We developed a tool to watch log messages, and we wanted to allow the average user to define his own filters so that unwanted messages could be hidden. The regular expression solution is probably the most efficient, but can be tricky for the average user (for example: allow "x.y.z" only when x is "toto" and y is everything else but z). So we decided to provide a scripting mechanism from inside the tool: the user writes the contents of a function whose "return" statements return True or False to tell whether the log message should be shown or hidden.

So, basically, let's say we want to define a filter that takes two arguments "event" and "host" (each set by the log message). We let the user write the equivalent of in:

def __TheFunction__(host, event):
   CODE_HERE

then CODE_HERE can access the variables "host", "event" as usual, as well as a controlled set of global variables/functions (see the list SAFE_SYMBOLS).

We create the function with:

filter = createFunction(CODE_HERE_as_a_string, "host, event")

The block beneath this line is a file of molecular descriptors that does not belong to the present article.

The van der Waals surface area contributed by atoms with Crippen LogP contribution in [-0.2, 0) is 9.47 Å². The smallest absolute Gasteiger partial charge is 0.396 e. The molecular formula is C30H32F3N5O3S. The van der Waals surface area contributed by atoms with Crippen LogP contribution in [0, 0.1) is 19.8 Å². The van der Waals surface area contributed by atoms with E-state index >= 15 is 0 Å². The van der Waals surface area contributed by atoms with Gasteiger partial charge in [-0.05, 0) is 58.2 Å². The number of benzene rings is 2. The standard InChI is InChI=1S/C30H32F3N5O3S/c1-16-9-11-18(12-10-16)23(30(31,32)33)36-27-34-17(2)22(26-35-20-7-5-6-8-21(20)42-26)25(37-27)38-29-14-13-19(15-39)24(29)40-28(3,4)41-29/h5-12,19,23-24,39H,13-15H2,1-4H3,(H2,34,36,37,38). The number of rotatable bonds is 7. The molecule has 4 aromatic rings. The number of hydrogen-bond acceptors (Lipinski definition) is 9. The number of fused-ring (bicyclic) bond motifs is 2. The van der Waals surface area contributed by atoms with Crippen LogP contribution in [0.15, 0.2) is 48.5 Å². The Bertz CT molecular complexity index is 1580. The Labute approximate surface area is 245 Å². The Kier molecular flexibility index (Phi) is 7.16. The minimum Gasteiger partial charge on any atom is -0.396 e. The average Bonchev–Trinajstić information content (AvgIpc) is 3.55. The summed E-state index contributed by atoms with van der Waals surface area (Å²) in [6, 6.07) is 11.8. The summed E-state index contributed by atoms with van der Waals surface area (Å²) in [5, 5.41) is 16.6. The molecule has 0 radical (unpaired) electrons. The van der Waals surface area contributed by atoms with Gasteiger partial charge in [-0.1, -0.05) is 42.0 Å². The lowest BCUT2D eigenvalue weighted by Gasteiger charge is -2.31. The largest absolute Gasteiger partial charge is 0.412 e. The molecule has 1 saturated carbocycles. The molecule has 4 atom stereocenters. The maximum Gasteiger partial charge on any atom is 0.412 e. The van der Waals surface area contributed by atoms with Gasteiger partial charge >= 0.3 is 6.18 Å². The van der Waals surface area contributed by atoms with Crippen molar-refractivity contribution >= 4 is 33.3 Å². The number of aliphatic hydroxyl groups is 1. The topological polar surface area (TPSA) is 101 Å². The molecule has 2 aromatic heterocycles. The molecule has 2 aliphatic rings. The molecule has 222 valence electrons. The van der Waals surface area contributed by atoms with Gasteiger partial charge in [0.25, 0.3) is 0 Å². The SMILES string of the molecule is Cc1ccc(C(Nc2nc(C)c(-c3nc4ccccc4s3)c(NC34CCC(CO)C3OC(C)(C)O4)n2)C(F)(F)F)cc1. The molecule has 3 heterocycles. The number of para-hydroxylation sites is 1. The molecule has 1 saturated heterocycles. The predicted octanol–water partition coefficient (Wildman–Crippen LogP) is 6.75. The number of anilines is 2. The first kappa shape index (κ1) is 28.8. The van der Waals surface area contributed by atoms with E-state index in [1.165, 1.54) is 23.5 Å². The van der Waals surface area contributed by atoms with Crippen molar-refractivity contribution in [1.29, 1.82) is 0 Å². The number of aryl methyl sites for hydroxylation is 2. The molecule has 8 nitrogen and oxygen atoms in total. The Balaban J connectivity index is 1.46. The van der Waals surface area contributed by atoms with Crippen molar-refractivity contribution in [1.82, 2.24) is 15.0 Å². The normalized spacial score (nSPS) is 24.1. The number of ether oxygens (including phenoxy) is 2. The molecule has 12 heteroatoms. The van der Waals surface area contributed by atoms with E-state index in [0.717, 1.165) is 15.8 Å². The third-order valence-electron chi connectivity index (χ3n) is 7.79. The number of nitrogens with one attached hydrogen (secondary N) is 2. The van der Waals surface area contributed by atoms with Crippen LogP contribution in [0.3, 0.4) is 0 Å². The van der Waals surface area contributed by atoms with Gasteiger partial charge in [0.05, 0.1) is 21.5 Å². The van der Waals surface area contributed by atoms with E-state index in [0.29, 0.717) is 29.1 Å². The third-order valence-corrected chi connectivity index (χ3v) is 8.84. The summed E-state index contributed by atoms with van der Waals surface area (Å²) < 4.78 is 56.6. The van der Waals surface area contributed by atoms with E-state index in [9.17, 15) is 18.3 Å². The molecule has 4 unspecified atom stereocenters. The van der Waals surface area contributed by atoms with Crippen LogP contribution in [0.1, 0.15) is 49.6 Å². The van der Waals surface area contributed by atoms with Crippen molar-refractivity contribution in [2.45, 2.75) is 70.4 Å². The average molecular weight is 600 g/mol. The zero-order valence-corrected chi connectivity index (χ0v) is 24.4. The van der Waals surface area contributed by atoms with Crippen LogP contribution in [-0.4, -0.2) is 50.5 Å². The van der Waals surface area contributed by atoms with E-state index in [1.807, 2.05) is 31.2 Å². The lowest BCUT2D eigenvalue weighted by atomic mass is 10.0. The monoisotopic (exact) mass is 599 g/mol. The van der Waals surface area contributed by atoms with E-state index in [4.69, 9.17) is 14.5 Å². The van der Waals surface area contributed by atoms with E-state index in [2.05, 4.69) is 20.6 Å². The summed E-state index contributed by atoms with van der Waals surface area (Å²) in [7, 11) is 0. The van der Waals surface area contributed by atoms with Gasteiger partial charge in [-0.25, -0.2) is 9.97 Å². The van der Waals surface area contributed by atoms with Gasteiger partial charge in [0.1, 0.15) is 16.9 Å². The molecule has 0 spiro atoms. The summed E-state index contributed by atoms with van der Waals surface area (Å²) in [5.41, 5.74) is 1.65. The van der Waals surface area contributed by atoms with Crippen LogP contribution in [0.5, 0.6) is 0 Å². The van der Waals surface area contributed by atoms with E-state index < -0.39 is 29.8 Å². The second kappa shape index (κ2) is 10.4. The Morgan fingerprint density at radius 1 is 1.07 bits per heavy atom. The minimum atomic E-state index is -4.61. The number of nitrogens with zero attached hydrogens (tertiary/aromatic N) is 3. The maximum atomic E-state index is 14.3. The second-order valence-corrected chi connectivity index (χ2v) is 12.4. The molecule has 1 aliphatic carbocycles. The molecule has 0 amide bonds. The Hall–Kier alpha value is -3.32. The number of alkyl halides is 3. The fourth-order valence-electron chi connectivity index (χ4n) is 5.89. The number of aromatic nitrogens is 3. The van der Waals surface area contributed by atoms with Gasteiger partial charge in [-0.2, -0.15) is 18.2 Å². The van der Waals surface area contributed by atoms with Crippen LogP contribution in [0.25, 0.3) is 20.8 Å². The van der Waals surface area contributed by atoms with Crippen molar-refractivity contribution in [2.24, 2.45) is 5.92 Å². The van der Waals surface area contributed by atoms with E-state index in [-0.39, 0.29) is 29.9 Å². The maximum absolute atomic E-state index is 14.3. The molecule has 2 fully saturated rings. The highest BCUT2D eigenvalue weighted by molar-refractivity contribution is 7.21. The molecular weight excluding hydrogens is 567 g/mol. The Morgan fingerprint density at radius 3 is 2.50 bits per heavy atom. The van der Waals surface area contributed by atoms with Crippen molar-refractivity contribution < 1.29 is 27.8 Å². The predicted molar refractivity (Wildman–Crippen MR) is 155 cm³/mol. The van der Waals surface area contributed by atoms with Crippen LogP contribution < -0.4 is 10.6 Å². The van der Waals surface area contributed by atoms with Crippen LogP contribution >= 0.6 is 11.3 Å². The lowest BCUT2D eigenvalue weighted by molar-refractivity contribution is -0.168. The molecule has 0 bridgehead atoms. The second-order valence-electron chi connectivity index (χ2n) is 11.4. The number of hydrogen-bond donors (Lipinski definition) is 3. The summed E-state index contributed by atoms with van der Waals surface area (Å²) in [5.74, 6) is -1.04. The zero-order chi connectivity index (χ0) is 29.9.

And that's it, we have the function filter equivalent to __TheFunction__ above.

Refer to the test() and the comments to see how to extend the default environment of the function.

2 comments

Andrew Dalke 13 years, 9 months ago  # | flag

beware restricted Python environments. Python was not designed for restricted execution and there are likely ways around it. For most use cases this code is good enough but don't expect it to be secure against determined attackers.

Here's one I came up with through experimentation, though it depends on a precondition that not all programs have. It assumes that "configobj" is installed, available as an zipped egg, already imported, and the user knows the path to the egg.

import configobj

def test():
    s = """

all_types = ().__class__.__bases__[0].__subclasses__()
zipimport = [x for x in all_types if x.__name__ == "zipimporter"][0]